Thursday, January 12, 2012

Notes Toward a Supreme Ghazal

Ms Hacker likes to write in the ghazal form.
She does something every night in the ghazal form.

I've never attempted this mode of Arabic verse,
But I should try something light in the ghazal form.

It might also be a medium for invective:
Do poets vent their spite in the ghazal form?

It's mystifying to me, really, how anyone
Could seem to take delight in the ghazal form.

The anticlimactic repetition ending each couplet
Makes it difficult to excite in the ghazal form.

Hard to imagine Michael Longley or Seamus Heaney
Remembering the potato blight in the ghazal form.

Even a mind of the caliber of Albert Einstein
Would sound less than bright in the ghazal form.

Yet some American poets can make good verse
About war-torn countries' plight in the ghazal form.

O dylan of darkspeech, fight!  Let your words take flight!
Show your poetic might in the ghazal form!

Tuesday, January 10, 2012

Bard of Avon Calling

I need to re-purchase a copy of Hamlet. The Pelican Shakespeare version of the famous play has these bizarre editorial emendations, "Lamort" instead of "Lamound," "heated visage" instead of "tristful visage," and so on. It's like reading the New American Bible version of the Bard of Avon.

Existence or its opposite? That's what I am asking myself.
Whether it be more or less dignified to put up with
The barbs and darts of brash Luck, or to use weapons
Against distress's oceans, to stop them from happening.

Too tired to translate the whole soliloquy into the NAB idiom.

Heschel III

Prayer is not a stratagem for occasional use, a refuge to resort to now and then. It is rather like an established residence for the innermost self. All things have a home: the bird has a nest, the fox has a hole, the bee has a hive. A soul without prayer is a soul without a home. Weary, sobbing, the soul, after wandering through a world festered with aimlessness, falsehoods and absurdities, seeks a moment in which to gather up its scattered life, in which to divest itself of enforced pretensions and camouflage, in which to simplify complexities, in which to call for help without being a coward. Such a home is prayer. Continuity, perseverance, intimacy, authenticity, earnestness are its attributes. For the soul, home is where prayer is.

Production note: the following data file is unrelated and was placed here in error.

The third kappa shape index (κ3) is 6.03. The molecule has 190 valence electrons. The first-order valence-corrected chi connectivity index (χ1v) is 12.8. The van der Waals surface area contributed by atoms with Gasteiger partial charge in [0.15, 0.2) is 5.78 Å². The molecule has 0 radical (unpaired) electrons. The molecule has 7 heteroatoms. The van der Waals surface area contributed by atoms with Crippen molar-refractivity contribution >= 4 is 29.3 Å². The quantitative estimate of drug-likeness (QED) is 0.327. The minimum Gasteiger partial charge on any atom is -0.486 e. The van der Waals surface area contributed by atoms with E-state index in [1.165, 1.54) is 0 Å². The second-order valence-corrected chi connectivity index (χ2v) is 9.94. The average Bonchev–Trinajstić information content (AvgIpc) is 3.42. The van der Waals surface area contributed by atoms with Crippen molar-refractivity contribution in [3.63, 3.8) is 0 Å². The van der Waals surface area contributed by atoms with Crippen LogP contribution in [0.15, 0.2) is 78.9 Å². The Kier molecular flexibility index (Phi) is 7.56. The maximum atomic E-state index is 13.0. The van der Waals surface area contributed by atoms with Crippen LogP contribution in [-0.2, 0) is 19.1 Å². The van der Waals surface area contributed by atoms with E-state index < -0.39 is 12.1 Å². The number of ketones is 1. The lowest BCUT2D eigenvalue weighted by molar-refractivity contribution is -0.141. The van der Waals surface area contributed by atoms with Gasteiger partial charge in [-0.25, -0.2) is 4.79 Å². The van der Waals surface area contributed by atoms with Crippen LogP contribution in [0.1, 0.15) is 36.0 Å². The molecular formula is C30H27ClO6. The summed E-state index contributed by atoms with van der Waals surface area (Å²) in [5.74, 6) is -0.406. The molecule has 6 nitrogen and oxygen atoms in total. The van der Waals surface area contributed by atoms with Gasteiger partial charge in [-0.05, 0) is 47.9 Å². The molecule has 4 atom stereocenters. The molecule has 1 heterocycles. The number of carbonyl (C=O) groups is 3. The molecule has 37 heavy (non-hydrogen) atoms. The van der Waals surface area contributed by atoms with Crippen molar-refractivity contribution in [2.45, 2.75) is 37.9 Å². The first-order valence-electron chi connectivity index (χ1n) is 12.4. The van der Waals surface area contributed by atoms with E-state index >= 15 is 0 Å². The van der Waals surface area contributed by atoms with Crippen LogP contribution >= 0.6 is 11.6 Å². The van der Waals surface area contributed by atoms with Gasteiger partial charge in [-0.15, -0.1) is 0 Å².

Abraham Joshua Heschel, “On Prayer,” from Moral Grandeur and Spiritual Audacity: Essays, ed. Susannah Heschel (Farrar Straus Giroux, 1996), p. 258

Monday, January 09, 2012

More from Heschel

Wonder rather than doubt is the root of knowledge.


When in doubt, we raise questions; when in wonder, we do not even know how to ask a question.


There is no answer in the world to man's radical wonder.  Under the running sea of our theories and scientific explanations lies the aboriginal abyss of radical amazement.


We must keep our own amazement, our own eagerness alive.  And if we ever fail in our quest for insight, it is not because it cannot be found, but because we do not know how to live, or how to beware of the mind's narcissistic tendency to fall in love with its own reflection ...


What is subtle speculation worth without the pristine insight into the sacredness of life, an insight which we try to translate into philosophy's rational terms, into religion's ways of living, into art's forms and visions?


Souls that are focused and do not falter at first sight, falling back on words and ready-made notions with which the memory is replete, can behold the mountains as if they were gestures of exaltation.


from Man Is Not Alone:  A Philosophy of Religion, pp. 11-15, passim